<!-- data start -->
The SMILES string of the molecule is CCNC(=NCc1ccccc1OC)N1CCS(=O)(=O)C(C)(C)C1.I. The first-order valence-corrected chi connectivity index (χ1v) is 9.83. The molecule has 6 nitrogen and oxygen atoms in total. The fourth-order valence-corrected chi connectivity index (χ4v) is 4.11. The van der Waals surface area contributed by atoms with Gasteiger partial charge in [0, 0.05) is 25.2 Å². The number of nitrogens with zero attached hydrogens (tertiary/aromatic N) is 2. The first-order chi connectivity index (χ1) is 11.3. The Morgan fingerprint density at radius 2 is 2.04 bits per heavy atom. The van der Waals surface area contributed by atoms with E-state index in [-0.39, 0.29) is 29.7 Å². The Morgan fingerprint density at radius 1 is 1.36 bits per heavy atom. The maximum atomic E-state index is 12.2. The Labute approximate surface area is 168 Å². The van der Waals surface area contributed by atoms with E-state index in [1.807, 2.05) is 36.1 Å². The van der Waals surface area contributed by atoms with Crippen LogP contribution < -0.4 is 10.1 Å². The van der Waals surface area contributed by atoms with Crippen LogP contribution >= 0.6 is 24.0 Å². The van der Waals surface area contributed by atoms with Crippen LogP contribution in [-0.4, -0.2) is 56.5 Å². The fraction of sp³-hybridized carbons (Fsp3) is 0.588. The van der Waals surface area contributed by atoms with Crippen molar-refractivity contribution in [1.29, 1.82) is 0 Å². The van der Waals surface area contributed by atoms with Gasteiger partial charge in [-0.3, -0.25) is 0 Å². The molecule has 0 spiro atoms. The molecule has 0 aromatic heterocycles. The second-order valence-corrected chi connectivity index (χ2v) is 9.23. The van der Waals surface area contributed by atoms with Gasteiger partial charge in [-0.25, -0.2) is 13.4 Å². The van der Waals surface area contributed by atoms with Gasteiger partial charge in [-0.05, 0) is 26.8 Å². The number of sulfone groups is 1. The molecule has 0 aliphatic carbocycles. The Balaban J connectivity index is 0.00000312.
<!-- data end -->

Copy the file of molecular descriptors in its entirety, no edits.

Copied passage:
The SMILES string of the molecule is CCNC(=NCc1ccccc1OC)N1CCS(=O)(=O)C(C)(C)C1.I. The first-order valence-corrected chi connectivity index (χ1v) is 9.83. The molecule has 6 nitrogen and oxygen atoms in total. The fourth-order valence-corrected chi connectivity index (χ4v) is 4.11. The van der Waals surface area contributed by atoms with Gasteiger partial charge in [0, 0.05) is 25.2 Å². The number of nitrogens with zero attached hydrogens (tertiary/aromatic N) is 2. The first-order chi connectivity index (χ1) is 11.3. The Morgan fingerprint density at radius 2 is 2.04 bits per heavy atom. The van der Waals surface area contributed by atoms with E-state index in [-0.39, 0.29) is 29.7 Å². The Morgan fingerprint density at radius 1 is 1.36 bits per heavy atom. The maximum atomic E-state index is 12.2. The Labute approximate surface area is 168 Å². The van der Waals surface area contributed by atoms with E-state index in [1.807, 2.05) is 36.1 Å². The van der Waals surface area contributed by atoms with Crippen LogP contribution < -0.4 is 10.1 Å². The van der Waals surface area contributed by atoms with Crippen LogP contribution >= 0.6 is 24.0 Å². The van der Waals surface area contributed by atoms with Crippen LogP contribution in [-0.4, -0.2) is 56.5 Å². The fraction of sp³-hybridized carbons (Fsp3) is 0.588. The van der Waals surface area contributed by atoms with Crippen molar-refractivity contribution in [1.29, 1.82) is 0 Å². The van der Waals surface area contributed by atoms with Gasteiger partial charge in [-0.3, -0.25) is 0 Å². The molecule has 0 spiro atoms. The molecule has 0 aromatic heterocycles. The second-order valence-corrected chi connectivity index (χ2v) is 9.23. The van der Waals surface area contributed by atoms with Gasteiger partial charge in [-0.25, -0.2) is 13.4 Å². The van der Waals surface area contributed by atoms with Gasteiger partial charge in [-0.05, 0) is 26.8 Å². The number of sulfone groups is 1. The molecule has 0 aliphatic carbocycles. The Balaban J connectivity index is 0.00000312.